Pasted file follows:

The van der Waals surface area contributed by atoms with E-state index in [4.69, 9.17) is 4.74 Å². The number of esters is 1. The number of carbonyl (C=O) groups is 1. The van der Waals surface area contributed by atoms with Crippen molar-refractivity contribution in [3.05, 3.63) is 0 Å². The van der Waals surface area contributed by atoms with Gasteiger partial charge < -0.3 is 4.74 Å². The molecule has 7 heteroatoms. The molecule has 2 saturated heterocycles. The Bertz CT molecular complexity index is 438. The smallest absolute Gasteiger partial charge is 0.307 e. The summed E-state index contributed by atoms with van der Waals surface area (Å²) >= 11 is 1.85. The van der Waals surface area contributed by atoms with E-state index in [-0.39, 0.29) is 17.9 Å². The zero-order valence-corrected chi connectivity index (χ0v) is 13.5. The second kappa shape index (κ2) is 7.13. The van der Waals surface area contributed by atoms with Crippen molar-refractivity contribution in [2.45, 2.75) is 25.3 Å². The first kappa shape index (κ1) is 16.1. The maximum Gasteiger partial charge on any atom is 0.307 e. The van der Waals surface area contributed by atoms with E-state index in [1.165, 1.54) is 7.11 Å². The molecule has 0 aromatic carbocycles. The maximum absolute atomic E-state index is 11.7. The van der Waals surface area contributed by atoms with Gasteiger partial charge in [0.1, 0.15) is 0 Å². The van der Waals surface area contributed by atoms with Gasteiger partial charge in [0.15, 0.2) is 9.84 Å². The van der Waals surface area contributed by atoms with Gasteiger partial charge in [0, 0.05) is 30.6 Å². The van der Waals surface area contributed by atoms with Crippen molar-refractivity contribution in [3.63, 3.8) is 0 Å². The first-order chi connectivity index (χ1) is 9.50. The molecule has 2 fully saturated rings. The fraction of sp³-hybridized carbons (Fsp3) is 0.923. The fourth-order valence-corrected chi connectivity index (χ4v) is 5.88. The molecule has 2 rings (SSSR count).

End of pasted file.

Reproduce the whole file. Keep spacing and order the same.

The van der Waals surface area contributed by atoms with E-state index in [4.69, 9.17) is 4.74 Å². The number of esters is 1. The number of carbonyl (C=O) groups is 1. The van der Waals surface area contributed by atoms with Crippen molar-refractivity contribution in [3.05, 3.63) is 0 Å². The van der Waals surface area contributed by atoms with Gasteiger partial charge < -0.3 is 4.74 Å². The molecule has 7 heteroatoms. The molecule has 2 saturated heterocycles. The Bertz CT molecular complexity index is 438. The smallest absolute Gasteiger partial charge is 0.307 e. The summed E-state index contributed by atoms with van der Waals surface area (Å²) >= 11 is 1.85. The van der Waals surface area contributed by atoms with E-state index in [-0.39, 0.29) is 17.9 Å². The zero-order valence-corrected chi connectivity index (χ0v) is 13.5. The second kappa shape index (κ2) is 7.13. The van der Waals surface area contributed by atoms with Crippen molar-refractivity contribution in [2.45, 2.75) is 25.3 Å². The first kappa shape index (κ1) is 16.1. The maximum Gasteiger partial charge on any atom is 0.307 e. The van der Waals surface area contributed by atoms with E-state index in [1.165, 1.54) is 7.11 Å². The molecule has 0 aromatic carbocycles. The maximum absolute atomic E-state index is 11.7. The van der Waals surface area contributed by atoms with Gasteiger partial charge in [0.1, 0.15) is 0 Å². The van der Waals surface area contributed by atoms with Gasteiger partial charge in [0.15, 0.2) is 9.84 Å². The van der Waals surface area contributed by atoms with Gasteiger partial charge in [0, 0.05) is 30.6 Å². The van der Waals surface area contributed by atoms with Crippen molar-refractivity contribution in [3.63, 3.8) is 0 Å². The first-order chi connectivity index (χ1) is 9.50. The molecule has 2 fully saturated rings. The fraction of sp³-hybridized carbons (Fsp3) is 0.923. The fourth-order valence-corrected chi connectivity index (χ4v) is 5.88. The molecule has 2 rings (SSSR count).